France kicks out Roma, again
Roma in France’s northern city of Lille were expelled from their camps over the weekend as police dismantled the settlements, despite promises by President Francois Hollande to end the practice.
The police raids started early Thursday (9 August) morning with 240 others, previously evicted from camps in Lyon, "voluntarily" leaving on flights to Romania on the same day. Each adult returned to Romania received €300 and each child €100.
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France's interior minister Manuel Valls claims the camps are unsanitary and pose a public health risk. The minister said each individual’s case was evaluated by French authorities before being returned to Romania, reported Reuters.
Rights organisations say France must abide by its commitments under international human rights laws to provide alternative accommodation and that it must respect the European Union rules on freedom of movement.
Veronika Szente Goldston, Europe and Central Asia advocacy director at Human Rights Watch (HRW), said the raids had left 60 children without any homes and that France’s latest evictions are contrary to Hollande’s pledge in April to abolish discriminatory measures against Roma populations.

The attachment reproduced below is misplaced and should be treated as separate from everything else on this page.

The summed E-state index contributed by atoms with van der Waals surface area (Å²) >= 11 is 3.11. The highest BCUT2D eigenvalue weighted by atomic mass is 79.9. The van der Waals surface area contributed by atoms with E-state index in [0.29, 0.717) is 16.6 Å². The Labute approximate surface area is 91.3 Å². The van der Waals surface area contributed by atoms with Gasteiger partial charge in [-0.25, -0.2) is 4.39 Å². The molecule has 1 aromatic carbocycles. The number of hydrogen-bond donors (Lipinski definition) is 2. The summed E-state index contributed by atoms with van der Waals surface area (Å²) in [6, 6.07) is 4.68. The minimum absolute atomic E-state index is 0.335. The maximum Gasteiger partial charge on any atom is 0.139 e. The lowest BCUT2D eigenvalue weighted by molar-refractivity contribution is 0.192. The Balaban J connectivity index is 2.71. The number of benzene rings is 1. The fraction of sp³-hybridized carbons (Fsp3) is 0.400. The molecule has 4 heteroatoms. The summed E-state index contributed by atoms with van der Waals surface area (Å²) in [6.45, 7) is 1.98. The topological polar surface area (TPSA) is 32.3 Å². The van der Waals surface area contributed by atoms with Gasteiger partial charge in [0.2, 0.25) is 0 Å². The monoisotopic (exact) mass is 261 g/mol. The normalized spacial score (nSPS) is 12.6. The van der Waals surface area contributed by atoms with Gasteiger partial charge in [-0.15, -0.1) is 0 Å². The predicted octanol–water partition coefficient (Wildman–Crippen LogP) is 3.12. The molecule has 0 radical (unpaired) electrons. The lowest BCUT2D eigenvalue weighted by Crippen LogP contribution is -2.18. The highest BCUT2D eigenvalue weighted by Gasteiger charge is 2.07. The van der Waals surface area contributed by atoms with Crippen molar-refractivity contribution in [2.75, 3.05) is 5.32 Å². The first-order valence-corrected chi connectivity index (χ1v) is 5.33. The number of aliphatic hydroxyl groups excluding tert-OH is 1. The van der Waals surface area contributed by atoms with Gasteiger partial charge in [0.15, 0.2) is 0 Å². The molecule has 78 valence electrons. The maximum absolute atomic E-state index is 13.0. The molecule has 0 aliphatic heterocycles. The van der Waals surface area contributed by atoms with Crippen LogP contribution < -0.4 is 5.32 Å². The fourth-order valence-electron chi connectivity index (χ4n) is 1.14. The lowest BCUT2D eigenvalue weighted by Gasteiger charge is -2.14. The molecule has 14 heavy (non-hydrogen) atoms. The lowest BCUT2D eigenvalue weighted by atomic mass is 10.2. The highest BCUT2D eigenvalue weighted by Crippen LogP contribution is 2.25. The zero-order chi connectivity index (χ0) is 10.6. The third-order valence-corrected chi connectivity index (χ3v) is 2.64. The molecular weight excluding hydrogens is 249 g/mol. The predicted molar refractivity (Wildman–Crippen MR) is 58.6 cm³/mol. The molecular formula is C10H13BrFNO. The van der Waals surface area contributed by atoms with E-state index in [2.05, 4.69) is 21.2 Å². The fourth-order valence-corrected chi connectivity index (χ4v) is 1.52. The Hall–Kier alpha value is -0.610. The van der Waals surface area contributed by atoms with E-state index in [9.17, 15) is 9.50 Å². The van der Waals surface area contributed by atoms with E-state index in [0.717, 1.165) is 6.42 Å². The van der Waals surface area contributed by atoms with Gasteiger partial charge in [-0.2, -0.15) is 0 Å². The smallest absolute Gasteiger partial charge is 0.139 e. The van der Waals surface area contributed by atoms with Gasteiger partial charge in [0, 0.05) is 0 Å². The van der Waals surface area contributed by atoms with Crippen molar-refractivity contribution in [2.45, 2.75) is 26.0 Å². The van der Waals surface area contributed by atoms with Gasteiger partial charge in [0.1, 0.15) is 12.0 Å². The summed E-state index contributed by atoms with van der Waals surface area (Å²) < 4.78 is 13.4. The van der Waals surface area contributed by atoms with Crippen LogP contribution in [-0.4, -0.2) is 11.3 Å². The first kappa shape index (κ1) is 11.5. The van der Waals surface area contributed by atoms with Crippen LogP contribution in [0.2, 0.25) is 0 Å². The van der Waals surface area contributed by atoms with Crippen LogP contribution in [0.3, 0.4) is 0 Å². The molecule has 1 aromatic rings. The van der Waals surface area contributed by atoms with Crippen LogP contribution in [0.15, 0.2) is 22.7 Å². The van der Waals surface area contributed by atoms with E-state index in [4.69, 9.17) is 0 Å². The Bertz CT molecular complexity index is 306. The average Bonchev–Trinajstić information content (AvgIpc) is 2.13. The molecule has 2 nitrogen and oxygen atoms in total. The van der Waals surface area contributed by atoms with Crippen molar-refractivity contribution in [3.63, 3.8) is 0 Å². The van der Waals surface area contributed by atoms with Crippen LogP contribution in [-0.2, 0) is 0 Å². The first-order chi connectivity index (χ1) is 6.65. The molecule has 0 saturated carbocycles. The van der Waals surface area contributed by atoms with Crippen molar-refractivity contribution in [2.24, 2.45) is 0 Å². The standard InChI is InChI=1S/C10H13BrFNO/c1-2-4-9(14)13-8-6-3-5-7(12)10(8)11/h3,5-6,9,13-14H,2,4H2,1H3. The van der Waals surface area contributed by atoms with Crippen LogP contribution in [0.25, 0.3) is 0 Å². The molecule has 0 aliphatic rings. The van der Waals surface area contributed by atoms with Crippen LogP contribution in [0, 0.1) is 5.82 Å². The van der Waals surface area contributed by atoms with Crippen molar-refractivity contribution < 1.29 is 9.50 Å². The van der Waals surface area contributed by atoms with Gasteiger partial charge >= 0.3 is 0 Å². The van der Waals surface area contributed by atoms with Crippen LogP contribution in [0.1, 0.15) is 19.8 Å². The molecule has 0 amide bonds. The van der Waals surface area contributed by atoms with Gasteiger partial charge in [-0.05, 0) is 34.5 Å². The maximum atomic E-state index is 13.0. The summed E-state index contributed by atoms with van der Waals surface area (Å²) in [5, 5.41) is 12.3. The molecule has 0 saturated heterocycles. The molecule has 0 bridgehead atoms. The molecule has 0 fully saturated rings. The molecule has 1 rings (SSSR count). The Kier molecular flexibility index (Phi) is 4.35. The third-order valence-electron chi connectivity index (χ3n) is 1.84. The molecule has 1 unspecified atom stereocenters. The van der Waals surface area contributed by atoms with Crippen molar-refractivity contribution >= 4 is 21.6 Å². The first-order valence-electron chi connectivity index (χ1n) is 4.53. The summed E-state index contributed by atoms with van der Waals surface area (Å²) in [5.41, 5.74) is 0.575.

“Hollande’s promises to end discrimination against Roma couldn’t ring more hollow in the wake of this week’s events,” Szente Goldston said in a statement.
HRW says France’s 2011 immigration law specifically targets eastern European Roma and lists, as grounds for expulsion, repeated short stays and the intent to benefit from its social welfare system.
The rights group claim authorities are evicting the Roma on the “mere presumption” that they could eventually receive the social benefits.
Some people have questioned whether or not the returns are voluntary.
The Budapest-based European Roma Rights Centre (ERRC), an organisation that monitors the rights of Roma, said in a statement that the “repatriations are carried out following forced evictions, under situations of high stress for individuals and communities, and as such cannot be considered voluntary".
A similar campaign to expel the Roma to Romania and Bulgaria in 2010 under Nicolas Sarkozy led to a diplomatic row with Brussels once it was revealed that the French were officially targeting the ethnic group.
"Discrimination on the basis of ethnic origin or race has no place in Europe," said EU justice commissioner Viviane Reding at the time.
Nearly 10,000 were removed from the territory in a campaign that started in August 2010, according to the ERRC. The human rights watchdog, the Council of Europe, later noted that the voluntary returns amounted to forced collective expulsion.
For its part, the European Commission said it is closely monitoring the evictions and has requested further information from the French authorities to ensure they are complying to EU rules.